Doodling, sketching, drawings, etcetera

... between the peaks of Colorado ...

from Don Norris

It was years ago. Maybe thirty, forty. Lorry and I were exploring Colorado with a new (used) motorhome. We went to a place called St. Elmo, which was a long, winding dirt road, up into the mountains. Most of the way there was a mountain stream, a million beautiful sights, spooky wild animals darting across the road -- but certainly no civilization for some 20 miles.

Up, up, up we climbed, the motorhome's V8 engine roaring, the cabin scraping against branches along the narrow road. Up, up, up we climbed, seeing no sign of civilization except the rustic bridges crossing our roaring stream.

It took the better part of an hour to reach St. Elmo. We were some nine or ten thousand feet when we finally spotted signs of human habitation. Yes, there was a small, rustic unpainted town, but it looked like we were in a movie of the eighteen hundreds.

St. Elmo was gorgeous in its worn-out, all-but-abandoned way. There was a town, but most of it had been abandoned. We were told that it had been a popular place during the discovery days, gold and silver abound, all you had to do is dig for it.

But suddenly, the gold and silver was pretty much gone. Mined, sold, traded, hoarded, taken away. What was left were about a dozen melting buildings -- melting is a good word, for they were simply passing away to the next world. There was no one left, hardly, to need the shelter of what those ancient homes provided; we think animals had moved in to several.

There was a general store -- about only thing left of humanity in St. Elmo. It thrived on such occasional visitors such as we were, selling souvenirs of a time past. There was a newspaper office, closed now, but I could see through the dusty windowpane that there used to be newspaper here -- I recognized it for I was earning a living as a journalist. I had some dozen years at my occupation, starting at the Melrose Free Press and then working at the Wakefield Item.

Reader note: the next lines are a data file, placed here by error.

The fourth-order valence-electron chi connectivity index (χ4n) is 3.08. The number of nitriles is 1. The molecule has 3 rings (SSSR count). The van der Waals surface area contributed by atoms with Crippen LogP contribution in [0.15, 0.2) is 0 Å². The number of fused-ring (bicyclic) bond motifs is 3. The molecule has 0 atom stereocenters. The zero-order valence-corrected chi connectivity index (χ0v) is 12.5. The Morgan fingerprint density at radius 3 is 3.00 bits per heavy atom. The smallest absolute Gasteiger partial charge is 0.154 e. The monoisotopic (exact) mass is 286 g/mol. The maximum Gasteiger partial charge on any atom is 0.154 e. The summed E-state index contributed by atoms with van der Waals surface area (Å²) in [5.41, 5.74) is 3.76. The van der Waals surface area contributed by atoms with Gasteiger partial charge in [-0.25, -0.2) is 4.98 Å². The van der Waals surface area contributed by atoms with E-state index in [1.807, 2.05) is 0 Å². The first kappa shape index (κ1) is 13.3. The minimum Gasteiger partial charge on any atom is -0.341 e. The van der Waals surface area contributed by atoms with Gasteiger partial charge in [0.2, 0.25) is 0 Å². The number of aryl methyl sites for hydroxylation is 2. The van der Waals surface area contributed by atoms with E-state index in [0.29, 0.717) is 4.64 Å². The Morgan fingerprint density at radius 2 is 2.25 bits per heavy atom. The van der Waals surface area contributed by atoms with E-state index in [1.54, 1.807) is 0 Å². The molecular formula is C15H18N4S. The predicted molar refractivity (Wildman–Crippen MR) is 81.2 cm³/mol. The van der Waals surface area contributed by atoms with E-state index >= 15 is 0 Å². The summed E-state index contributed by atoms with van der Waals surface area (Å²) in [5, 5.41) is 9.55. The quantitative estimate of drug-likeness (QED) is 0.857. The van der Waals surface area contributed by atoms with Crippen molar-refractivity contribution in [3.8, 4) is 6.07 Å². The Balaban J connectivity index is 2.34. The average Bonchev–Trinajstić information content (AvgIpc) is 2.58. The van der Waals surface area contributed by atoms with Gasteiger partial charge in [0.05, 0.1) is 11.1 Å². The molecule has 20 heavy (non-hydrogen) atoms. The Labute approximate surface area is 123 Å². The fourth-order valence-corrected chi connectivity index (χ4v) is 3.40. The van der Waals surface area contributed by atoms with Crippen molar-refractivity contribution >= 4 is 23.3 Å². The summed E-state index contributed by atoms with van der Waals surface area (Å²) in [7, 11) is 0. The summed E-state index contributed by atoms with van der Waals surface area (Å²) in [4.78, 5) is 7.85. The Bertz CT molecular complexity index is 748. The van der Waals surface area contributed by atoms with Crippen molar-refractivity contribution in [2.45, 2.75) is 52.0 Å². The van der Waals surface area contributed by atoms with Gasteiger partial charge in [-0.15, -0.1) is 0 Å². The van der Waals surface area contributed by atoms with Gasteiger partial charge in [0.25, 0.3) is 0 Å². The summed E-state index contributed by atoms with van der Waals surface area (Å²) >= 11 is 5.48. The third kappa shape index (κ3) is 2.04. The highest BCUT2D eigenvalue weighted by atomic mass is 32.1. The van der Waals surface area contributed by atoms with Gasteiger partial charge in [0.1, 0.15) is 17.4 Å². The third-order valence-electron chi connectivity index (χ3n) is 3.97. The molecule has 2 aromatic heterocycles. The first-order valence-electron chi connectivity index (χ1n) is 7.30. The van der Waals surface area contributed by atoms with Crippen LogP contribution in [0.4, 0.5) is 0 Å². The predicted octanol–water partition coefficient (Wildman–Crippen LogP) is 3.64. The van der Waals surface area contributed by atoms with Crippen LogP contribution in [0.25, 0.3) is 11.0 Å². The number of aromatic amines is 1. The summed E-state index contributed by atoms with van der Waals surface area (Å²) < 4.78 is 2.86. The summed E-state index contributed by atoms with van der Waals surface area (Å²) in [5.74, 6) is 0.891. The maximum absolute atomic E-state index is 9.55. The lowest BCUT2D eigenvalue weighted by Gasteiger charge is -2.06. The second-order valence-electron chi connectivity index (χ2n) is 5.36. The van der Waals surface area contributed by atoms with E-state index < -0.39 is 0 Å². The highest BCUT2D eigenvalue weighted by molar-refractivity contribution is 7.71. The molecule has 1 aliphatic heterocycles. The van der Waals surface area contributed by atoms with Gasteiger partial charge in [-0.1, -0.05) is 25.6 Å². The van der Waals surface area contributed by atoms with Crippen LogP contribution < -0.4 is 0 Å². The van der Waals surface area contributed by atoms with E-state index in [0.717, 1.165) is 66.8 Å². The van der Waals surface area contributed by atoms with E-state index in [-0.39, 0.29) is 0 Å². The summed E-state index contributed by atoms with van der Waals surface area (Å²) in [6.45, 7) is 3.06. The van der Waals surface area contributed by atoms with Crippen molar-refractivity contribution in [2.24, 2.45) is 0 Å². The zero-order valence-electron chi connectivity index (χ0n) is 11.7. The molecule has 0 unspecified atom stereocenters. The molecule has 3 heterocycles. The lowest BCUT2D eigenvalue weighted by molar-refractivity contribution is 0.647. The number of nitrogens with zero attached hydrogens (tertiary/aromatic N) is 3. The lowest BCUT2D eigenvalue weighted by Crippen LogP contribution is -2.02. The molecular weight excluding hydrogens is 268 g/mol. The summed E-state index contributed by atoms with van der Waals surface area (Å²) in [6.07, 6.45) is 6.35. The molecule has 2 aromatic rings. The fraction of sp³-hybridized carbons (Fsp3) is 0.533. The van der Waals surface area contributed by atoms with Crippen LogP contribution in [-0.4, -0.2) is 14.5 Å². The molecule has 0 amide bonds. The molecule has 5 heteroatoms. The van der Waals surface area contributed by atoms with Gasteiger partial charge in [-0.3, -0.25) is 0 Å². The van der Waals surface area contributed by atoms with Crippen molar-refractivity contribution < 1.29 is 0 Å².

There was a proprietor in the general store, who sold us souvenirs, some of which were authentic, some not. There was a broken-down building that had been a church, and several unpainted "homes" that now had no occupants. But it was a spectacular place, the essence of the old west, now decaying away into history.

The road through St. Elmo continued, roughly, toward the south, between two huge peaks. We struggled to get the motorhome through some ditches, tearing the muffler loose, before finally reaching a minehead.

No one was there, whatever machinery they use was still, the timbers of the building simply gray with age. We climbed around the structure looking for a piece of forgotten silver, but no luck. The mine was there, but no more silver. I spent some time both photographing and drawing what those pioneers had left for us. It was, ummm, startling, spectacular, challenging, and of course beautiful.

Throuth the years we have returned to St. Elmo, and each time we visit there is a new store of tourists. Two years ago there was a bus, with school kids running all over the place.

Nevertheless, St. Elmo is about in the dead-center of Colorado. It has an enormous history, much of which is left right there, out in the open, decaying with time -- but still there. The road beyond the town is now blocked off, but still the winding, twisting road to St. Elmo is worth the trip.

September 5, 2014

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